How DACA and the NAFTA Trade Deal With Mexico Are Intertwined

April 2, 2018, 5:49 PM UTC

President Donald Trump had an all-caps Easter.

“NO MORE DACA DEAL!” the president tweeted on Sunday just minutes after wishing Americans a “HAPPY EASTER!”

He went on to call once again for a border wall and claimed that people are coming into the U.S. from Mexico in order to “take advantage” of the Deferred Action for Childhood Immigrants program.

This assertion by the president continues his strategy of wrapping the argument for tougher immigration laws into his nationalist trade policies, but it’s not the way the DACA program functions.

Here’s how DACA and the immigration debate relate to the renegotiation of NAFTA and the U.S. trade relationship with Mexico.

What’s happening with NAFTA

The seventh round of NAFTA negotiations concluded on Mar. 5 in Mexico City. While officials from the U.S., Mexico, and Canada made strides in establishing transparency and regulatory best practices, disagreements about auto manufacturing rules continue to keep progress slow.

The talks, which seemed to experts the best chance for the three nations to come to an agreement on trade before election campaigns heat up, were disrupted by tweets from Trump about steel and aluminum tariffs.

“It’s easy to imagine [negotiations] continuing through the end of this year,” Jacob P. Meltzer from the Brookings Institute told Fortune.

Trump has long been a critic of NAFTA, calling it “the worst trade deal in history.” He has repeatedly threatened to pull out, claiming that an end to the trade agreement could be the “best deal” for the U.S.

While the countries accounted for more than $1.13 trillion in American trade in 2017, the U.S. does have a trade deficit of more than $71 billion with Mexico and more than $17 billion with Canada.

Fourteen million American jobs depend on our trade with Mexico and Canada, though, and about 1.8 million of those could be at stake if NAFTA ends, according to the Business Roundtable.

NAFTA and immigration

There were about 11.6 million Mexican immigrants living in the United States in 2016, according to the American Community Survey, an ongoing survey of a sample of American households conducted by the Census Bureau.

Mexicans accounted for 26% of all U.S. immigrants, down from the peak of 30% in 2000.

Immigration to the U.S. from Mexico began to increase in 1980. As expected, the number of people immigrating to the U.S. from Mexico rose after NAFTA went into effect in January 1994, but it happened longer than experts predicted.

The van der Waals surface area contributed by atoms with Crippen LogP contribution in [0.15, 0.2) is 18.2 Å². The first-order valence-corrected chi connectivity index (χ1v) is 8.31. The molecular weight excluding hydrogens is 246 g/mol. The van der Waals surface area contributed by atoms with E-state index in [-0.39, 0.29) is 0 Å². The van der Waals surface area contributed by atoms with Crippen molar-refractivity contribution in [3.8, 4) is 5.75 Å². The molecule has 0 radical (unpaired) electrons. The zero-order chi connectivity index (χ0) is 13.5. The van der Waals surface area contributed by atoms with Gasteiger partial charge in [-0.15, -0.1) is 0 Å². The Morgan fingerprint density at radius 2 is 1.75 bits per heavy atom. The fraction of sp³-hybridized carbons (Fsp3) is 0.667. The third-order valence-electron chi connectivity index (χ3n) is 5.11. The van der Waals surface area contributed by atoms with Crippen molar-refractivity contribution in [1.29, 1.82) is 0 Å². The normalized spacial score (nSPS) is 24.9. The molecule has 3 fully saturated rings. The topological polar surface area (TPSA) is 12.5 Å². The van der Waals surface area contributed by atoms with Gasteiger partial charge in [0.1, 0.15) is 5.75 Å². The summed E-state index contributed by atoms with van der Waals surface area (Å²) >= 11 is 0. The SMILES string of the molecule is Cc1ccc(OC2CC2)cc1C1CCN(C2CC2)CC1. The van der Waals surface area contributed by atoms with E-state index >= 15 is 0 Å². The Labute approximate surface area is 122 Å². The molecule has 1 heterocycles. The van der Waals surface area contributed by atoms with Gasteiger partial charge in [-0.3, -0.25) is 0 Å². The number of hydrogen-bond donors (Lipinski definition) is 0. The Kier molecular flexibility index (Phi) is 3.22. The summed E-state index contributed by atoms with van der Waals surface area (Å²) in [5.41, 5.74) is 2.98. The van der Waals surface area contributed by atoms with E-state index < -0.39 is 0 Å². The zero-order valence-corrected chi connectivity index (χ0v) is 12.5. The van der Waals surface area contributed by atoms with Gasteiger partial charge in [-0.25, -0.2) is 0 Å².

“I thought that peak migration would have been in the late ’90s, and predicted that it would start falling after 2000. In fact, Mexico-U.S. migration was more like a 20-year hump, as opposed to a 10-year hump,” Phillip Martin, a professor at UC Davis who studies migration, told NPR in 2013.

Recently, the flow of immigrants from Mexico has slowed and the share of total immigrants from the country has dropped. Some people have even been leaving the U.S. for jobs in Mexico, taking the American-born members of their family with them.

Where DACA fits in

The Deferred Action for Childhood Arrivals program, which expired on Mar. 5 after Trump decided not to extend in September, faces continuing uncertainty as lawmakers use it as a political tool.

The federal government shut down in January over an immigration deal that did not include a solution for DACA recipients.

Following a Fox News segment on Sunday about “caravans” of Central Americans entering the U.S., the president called on Republicans in Congress to take aggressive action on policies, rather than cooperating with Democrats to reach an agreement about the DACA program.

Nearly 700,000 people were enrolled in the DACA program as of January 2018, according to the Migration Policy Institute (MPI), a nonpartisan, nonprofit think tank that tracks the movement of people across the globe.

Only individuals in the U.S. who are older than 15, have lived in America continuously since June 15, 2007, were under the age of 16 when they entered the country, have a clean criminal record and a high school education are able to opt into the program.

About 1.3 million people in the U.S. are eligible to apply for DACA protections this year, according to the MPI, though the program only has a 52% participation rate among those who qualify.

Children of immigrants from Mexico accounted for almost 80% of recipients, according to U.S. Citizenship and Information Services data from September of last year.

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